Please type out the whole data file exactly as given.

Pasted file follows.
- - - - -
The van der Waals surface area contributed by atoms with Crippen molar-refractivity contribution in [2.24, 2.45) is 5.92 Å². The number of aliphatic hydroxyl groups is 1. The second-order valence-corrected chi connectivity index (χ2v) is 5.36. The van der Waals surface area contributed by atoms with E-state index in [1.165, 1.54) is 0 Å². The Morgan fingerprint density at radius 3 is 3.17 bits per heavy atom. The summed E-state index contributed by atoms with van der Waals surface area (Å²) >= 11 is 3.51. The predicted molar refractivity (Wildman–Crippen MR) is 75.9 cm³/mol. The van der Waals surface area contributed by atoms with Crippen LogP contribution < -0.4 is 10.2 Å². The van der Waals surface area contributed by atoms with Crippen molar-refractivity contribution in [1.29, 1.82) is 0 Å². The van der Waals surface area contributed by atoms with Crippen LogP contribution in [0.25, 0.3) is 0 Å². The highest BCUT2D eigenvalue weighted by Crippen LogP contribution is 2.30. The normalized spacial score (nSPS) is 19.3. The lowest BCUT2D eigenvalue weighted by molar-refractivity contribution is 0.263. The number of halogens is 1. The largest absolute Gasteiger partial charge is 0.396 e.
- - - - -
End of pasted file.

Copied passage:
The van der Waals surface area contributed by atoms with Crippen molar-refractivity contribution in [2.24, 2.45) is 5.92 Å². The number of aliphatic hydroxyl groups is 1. The second-order valence-corrected chi connectivity index (χ2v) is 5.36. The van der Waals surface area contributed by atoms with E-state index in [1.165, 1.54) is 0 Å². The Morgan fingerprint density at radius 3 is 3.17 bits per heavy atom. The summed E-state index contributed by atoms with van der Waals surface area (Å²) >= 11 is 3.51. The predicted molar refractivity (Wildman–Crippen MR) is 75.9 cm³/mol. The van der Waals surface area contributed by atoms with Crippen LogP contribution < -0.4 is 10.2 Å². The van der Waals surface area contributed by atoms with Crippen molar-refractivity contribution in [1.29, 1.82) is 0 Å². The van der Waals surface area contributed by atoms with Crippen LogP contribution in [0.25, 0.3) is 0 Å². The highest BCUT2D eigenvalue weighted by Crippen LogP contribution is 2.30. The normalized spacial score (nSPS) is 19.3. The lowest BCUT2D eigenvalue weighted by molar-refractivity contribution is 0.263. The number of halogens is 1. The largest absolute Gasteiger partial charge is 0.396 e.